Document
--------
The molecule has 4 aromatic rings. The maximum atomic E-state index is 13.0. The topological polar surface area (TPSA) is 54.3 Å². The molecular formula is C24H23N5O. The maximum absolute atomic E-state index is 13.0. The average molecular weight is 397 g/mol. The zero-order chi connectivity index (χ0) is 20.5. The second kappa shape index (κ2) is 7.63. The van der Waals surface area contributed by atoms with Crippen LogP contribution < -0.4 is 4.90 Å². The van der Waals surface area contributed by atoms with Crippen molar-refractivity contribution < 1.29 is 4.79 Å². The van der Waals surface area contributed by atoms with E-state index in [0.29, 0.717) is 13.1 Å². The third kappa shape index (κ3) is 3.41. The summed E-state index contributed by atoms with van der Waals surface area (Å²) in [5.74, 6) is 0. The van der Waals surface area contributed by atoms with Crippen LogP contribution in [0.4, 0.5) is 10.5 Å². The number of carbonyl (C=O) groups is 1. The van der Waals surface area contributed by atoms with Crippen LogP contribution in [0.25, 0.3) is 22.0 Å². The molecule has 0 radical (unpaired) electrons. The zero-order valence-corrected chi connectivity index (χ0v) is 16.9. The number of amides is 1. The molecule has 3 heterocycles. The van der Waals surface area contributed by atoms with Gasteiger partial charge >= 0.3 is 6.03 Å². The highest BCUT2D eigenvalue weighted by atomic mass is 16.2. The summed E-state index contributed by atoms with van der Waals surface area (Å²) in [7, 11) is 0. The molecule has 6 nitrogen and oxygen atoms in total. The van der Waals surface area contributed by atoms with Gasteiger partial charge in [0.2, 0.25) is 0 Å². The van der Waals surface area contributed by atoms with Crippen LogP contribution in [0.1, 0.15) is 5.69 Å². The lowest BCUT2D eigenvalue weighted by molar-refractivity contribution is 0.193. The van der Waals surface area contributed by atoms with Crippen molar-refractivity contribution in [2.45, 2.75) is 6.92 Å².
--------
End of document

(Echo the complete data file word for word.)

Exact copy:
The molecule has 4 aromatic rings. The maximum atomic E-state index is 13.0. The topological polar surface area (TPSA) is 54.3 Å². The molecular formula is C24H23N5O. The maximum absolute atomic E-state index is 13.0. The average molecular weight is 397 g/mol. The zero-order chi connectivity index (χ0) is 20.5. The second kappa shape index (κ2) is 7.63. The van der Waals surface area contributed by atoms with Crippen LogP contribution < -0.4 is 4.90 Å². The van der Waals surface area contributed by atoms with Crippen molar-refractivity contribution < 1.29 is 4.79 Å². The van der Waals surface area contributed by atoms with E-state index in [0.29, 0.717) is 13.1 Å². The third kappa shape index (κ3) is 3.41. The summed E-state index contributed by atoms with van der Waals surface area (Å²) in [5.74, 6) is 0. The van der Waals surface area contributed by atoms with Crippen LogP contribution in [0.4, 0.5) is 10.5 Å². The number of carbonyl (C=O) groups is 1. The van der Waals surface area contributed by atoms with Crippen LogP contribution in [0.25, 0.3) is 22.0 Å². The molecule has 0 radical (unpaired) electrons. The zero-order valence-corrected chi connectivity index (χ0v) is 16.9. The number of amides is 1. The molecule has 3 heterocycles. The van der Waals surface area contributed by atoms with Gasteiger partial charge >= 0.3 is 6.03 Å². The highest BCUT2D eigenvalue weighted by atomic mass is 16.2. The summed E-state index contributed by atoms with van der Waals surface area (Å²) in [7, 11) is 0. The molecule has 6 nitrogen and oxygen atoms in total. The van der Waals surface area contributed by atoms with Gasteiger partial charge in [0.2, 0.25) is 0 Å². The van der Waals surface area contributed by atoms with Crippen LogP contribution in [0.1, 0.15) is 5.69 Å². The lowest BCUT2D eigenvalue weighted by molar-refractivity contribution is 0.193. The van der Waals surface area contributed by atoms with Crippen molar-refractivity contribution in [2.45, 2.75) is 6.92 Å².